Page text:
This is an invaluable study, providing essential information about the context of slavery in the first century as we read both literal and metaphorical language of slavery. It highlights how prominent this language is in the New Testament, and the theological freight that it carries, and offers vital background for any ethical discussion of slavery and the Bible.

You can order the booklet post free for £3.95 in the UK from the Grove website, or buy it as a PDF e-booklet.


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20 thoughts on “What was slavery like in the NT world?”

  1. There does not seem to be any mention here of the problematic authorisation of slavery in passages in the Old Testament, and whether such authorisation was endorsed by God.

    Prisoners taken in warfare could be enslaved. God’s soldiers could take captured virgins for themselves.

    In Leviticus, slaves are treated as property that could be inherited. And fathers could sell their daughters into slavery.

    Clearly if we view the Bible as the authoritative Word of God, and if we believe God was behind the laws set out in the Bible, then some explanation or rationalisation is needed, because slavery is disgusting. Why would God condone, endorse, or authorise slavery? That doesn’t ring true – it seems incongruent to other things we know or understand about God.

    Could anyone here offer thoughts on this? Why would God want to advocate anything to do with slavery, or mandate its active use, and the acquisition of more slaves?

    Or was this just ‘culture’ and the authors not actually expressing what God would want or instruct, but reflecting their own societal assumptions and privileges?

    • There does not seem to be any mention here of the problematic authorisation of slavery in passages in the Old Testament

      That’s probably because the book is called ‘Slavery in the New Testament’.

      I mean I’m just guessing.

    • Perhaps Jesus’ comments on divorce during Moses’ time are relevant – God’s commands were necessary due to their ‘hardness of heart’ rather than it being His intention all along? It seems he worked with people as they were, allowing ‘concessions’.

      Today when we look back at servants in large households in the 19th/early 20th centuries (only 100 years ago), we tend to feel sorry for them and think it was a pretty bad life (if you’ve ever taken a tour round one of those large houses, you’ll know what I mean when comparing the owners’ lives with their servants’ – I visited one where the kitchen staff slept in bays in the kitchen walls!). But then it was the ‘norm’ and perfectly acceptable in society.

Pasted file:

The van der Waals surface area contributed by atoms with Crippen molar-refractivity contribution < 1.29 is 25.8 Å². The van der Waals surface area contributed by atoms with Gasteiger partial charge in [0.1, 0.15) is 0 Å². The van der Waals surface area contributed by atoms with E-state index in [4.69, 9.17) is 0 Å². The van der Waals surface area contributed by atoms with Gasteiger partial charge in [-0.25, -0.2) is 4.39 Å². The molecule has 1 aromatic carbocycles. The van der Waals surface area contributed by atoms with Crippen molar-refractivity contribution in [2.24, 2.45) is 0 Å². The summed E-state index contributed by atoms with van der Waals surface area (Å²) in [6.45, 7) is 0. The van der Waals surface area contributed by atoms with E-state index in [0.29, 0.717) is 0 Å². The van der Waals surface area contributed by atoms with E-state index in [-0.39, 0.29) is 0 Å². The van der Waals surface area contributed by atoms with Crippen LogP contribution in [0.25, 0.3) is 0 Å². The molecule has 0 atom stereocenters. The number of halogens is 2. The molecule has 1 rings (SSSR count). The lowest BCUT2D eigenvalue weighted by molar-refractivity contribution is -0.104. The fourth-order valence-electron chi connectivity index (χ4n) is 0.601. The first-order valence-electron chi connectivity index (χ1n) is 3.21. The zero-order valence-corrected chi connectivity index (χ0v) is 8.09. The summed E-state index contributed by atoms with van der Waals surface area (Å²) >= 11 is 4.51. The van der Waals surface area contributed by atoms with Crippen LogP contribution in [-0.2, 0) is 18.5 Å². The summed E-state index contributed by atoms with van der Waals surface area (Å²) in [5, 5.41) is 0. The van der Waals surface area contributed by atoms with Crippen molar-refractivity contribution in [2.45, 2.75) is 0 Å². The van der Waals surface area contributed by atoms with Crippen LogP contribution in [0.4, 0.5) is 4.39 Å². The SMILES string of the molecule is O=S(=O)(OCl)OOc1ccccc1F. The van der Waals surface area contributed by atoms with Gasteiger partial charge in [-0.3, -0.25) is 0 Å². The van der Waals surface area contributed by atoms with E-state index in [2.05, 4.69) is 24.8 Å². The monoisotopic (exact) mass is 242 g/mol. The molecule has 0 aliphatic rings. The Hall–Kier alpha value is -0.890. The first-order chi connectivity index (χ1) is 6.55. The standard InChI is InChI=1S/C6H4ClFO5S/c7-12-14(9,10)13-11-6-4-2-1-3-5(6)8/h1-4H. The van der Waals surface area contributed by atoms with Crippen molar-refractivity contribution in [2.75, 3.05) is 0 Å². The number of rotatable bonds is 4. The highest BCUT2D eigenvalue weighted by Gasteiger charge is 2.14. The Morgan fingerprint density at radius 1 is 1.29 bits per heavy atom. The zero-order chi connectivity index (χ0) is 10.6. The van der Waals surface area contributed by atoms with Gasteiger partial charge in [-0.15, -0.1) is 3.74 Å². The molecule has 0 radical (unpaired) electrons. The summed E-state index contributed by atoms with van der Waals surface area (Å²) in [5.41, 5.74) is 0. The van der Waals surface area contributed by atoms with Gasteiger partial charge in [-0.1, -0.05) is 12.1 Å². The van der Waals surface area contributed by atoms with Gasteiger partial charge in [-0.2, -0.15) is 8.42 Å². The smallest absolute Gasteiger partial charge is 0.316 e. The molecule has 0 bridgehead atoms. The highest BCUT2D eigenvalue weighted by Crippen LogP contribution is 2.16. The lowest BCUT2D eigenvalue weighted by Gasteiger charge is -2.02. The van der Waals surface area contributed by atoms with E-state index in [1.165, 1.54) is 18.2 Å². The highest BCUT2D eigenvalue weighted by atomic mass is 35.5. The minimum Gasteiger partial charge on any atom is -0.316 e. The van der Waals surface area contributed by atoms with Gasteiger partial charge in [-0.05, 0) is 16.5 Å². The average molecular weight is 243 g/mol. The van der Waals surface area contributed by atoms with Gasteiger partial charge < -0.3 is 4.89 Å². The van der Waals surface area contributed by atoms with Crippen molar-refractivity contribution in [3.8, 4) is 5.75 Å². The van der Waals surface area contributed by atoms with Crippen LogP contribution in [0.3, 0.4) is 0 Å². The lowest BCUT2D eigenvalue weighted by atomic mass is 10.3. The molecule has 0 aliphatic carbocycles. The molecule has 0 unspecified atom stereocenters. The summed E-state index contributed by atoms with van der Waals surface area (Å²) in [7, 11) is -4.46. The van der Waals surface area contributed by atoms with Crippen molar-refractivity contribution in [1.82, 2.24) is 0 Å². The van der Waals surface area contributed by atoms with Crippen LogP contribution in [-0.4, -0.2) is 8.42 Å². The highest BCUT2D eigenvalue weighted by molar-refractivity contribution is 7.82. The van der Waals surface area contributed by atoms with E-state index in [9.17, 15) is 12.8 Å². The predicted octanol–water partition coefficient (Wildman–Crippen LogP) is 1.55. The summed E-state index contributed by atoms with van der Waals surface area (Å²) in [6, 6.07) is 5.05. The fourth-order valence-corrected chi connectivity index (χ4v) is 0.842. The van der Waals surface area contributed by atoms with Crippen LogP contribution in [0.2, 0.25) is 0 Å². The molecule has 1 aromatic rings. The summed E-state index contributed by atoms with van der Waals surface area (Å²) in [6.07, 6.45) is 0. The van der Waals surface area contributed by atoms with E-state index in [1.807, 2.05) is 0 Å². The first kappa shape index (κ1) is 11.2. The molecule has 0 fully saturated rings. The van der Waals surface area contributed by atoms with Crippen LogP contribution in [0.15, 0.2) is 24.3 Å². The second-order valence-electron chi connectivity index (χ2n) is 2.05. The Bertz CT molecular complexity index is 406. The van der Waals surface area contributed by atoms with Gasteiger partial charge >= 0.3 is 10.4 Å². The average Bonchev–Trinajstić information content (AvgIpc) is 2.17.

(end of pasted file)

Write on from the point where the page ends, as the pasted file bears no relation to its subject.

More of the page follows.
2. Susannah believes that slavery is disgusting. But where did that value judgement come from? I suggest it came from the Bible itself. Also we need to define what we mean by slavery? If it is a lack of choice many people in our day also have a lack of choice. Consider the single mother with three children in a Glasgow tenement block working on the minimum wage in the local supermarket. What choices does she have?

      • Conscience.

        You don’t have to be a Christian to know that slavery is disgusting.

        Some people say the same thing about same-sex relationships. How do you know your conscience is right and theirs is wrong?

    • She’s not chattel, which is the crucial line between slave and free. Whatever choices she lacks, she’s not property, and has fundamental rights under Scots law.

      As I noted when this last arose here, Rome treated her slaves horrifically, working many to death in mines or on farms. Yet knowing this as they did, the N.T. authors didn’t condemn the peculiar institution. Why not? Simply, they were men of their time, and should be read as such.

      This embeddedness is also reflected in the positive aspects of the Bible’s treatment of slavery. It wasn’t unique. Within Roman society, the barbarism was ameliorated by Stoic reforms, rooted in a philosophy that predated Christianity by centuries (and may’ve influenced the New Testament authors).

      The texts become a lot easier to read when viewed as historical documents, not timeless truth.

      • As I noted when this last arose here, Rome treated her slaves horrifically, working many to death in mines or on farms. Yet knowing this as they did, the N.T. authors didn’t condemn the peculiar institution. Why not? Simply, they were men of their time, and should be read as such

        But the N.T. authors didn’t uncritically accept every aspect of Roman society. How does the ‘they were men of their time’ thesis explain that?

        • Easy: like the Stoics, early Christians were radical for their time, just as, say, England’s Chartists were dangerously progressive by Victorian standards, but the most horrific sexists by ours. Being time-bound and being uncritical are clean different things.

      • As ever these things are complex. But I don’t imagine Wilberforce was inspired to lead his campaign by Stoicism. And your comment about the (not so?) hypothetical woman is a reference to legal status. I was pointing out the end result for many people – and even more so in the third world – is for many today there is often little freedom of choice. Nonetheless, if we consider our world today – how many countries James would you want to live in that hadn’t been the subject of Christian influence?

        • I assume the sweeping “Christian influence” criterion would extend to developed democracies like South Korea and Japan? If so, this question’s too nebulous to meaningfully answer. If not, them.